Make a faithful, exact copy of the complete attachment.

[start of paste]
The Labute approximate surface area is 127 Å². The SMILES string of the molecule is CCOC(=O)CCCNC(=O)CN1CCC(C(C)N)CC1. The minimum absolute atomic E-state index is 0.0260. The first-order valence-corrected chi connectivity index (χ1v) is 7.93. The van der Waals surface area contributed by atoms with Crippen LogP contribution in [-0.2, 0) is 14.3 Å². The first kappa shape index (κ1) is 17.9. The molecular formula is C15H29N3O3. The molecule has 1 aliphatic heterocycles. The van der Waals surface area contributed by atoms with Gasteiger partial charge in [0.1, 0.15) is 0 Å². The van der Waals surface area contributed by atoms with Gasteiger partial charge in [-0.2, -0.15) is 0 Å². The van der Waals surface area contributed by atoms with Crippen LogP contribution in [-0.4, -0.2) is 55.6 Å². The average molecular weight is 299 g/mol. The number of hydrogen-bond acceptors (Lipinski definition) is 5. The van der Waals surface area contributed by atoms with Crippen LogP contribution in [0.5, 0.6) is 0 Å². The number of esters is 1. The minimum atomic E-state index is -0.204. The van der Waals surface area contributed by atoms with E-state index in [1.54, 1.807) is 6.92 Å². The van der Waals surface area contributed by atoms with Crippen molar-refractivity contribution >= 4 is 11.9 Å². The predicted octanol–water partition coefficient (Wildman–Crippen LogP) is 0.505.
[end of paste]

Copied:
The Labute approximate surface area is 127 Å². The SMILES string of the molecule is CCOC(=O)CCCNC(=O)CN1CCC(C(C)N)CC1. The minimum absolute atomic E-state index is 0.0260. The first-order valence-corrected chi connectivity index (χ1v) is 7.93. The van der Waals surface area contributed by atoms with Crippen LogP contribution in [-0.2, 0) is 14.3 Å². The first kappa shape index (κ1) is 17.9. The molecular formula is C15H29N3O3. The molecule has 1 aliphatic heterocycles. The van der Waals surface area contributed by atoms with Gasteiger partial charge in [0.1, 0.15) is 0 Å². The van der Waals surface area contributed by atoms with Gasteiger partial charge in [-0.2, -0.15) is 0 Å². The van der Waals surface area contributed by atoms with Crippen LogP contribution in [-0.4, -0.2) is 55.6 Å². The average molecular weight is 299 g/mol. The number of hydrogen-bond acceptors (Lipinski definition) is 5. The van der Waals surface area contributed by atoms with Crippen LogP contribution in [0.5, 0.6) is 0 Å². The number of esters is 1. The minimum atomic E-state index is -0.204. The van der Waals surface area contributed by atoms with E-state index in [1.54, 1.807) is 6.92 Å². The van der Waals surface area contributed by atoms with Crippen molar-refractivity contribution >= 4 is 11.9 Å². The predicted octanol–water partition coefficient (Wildman–Crippen LogP) is 0.505.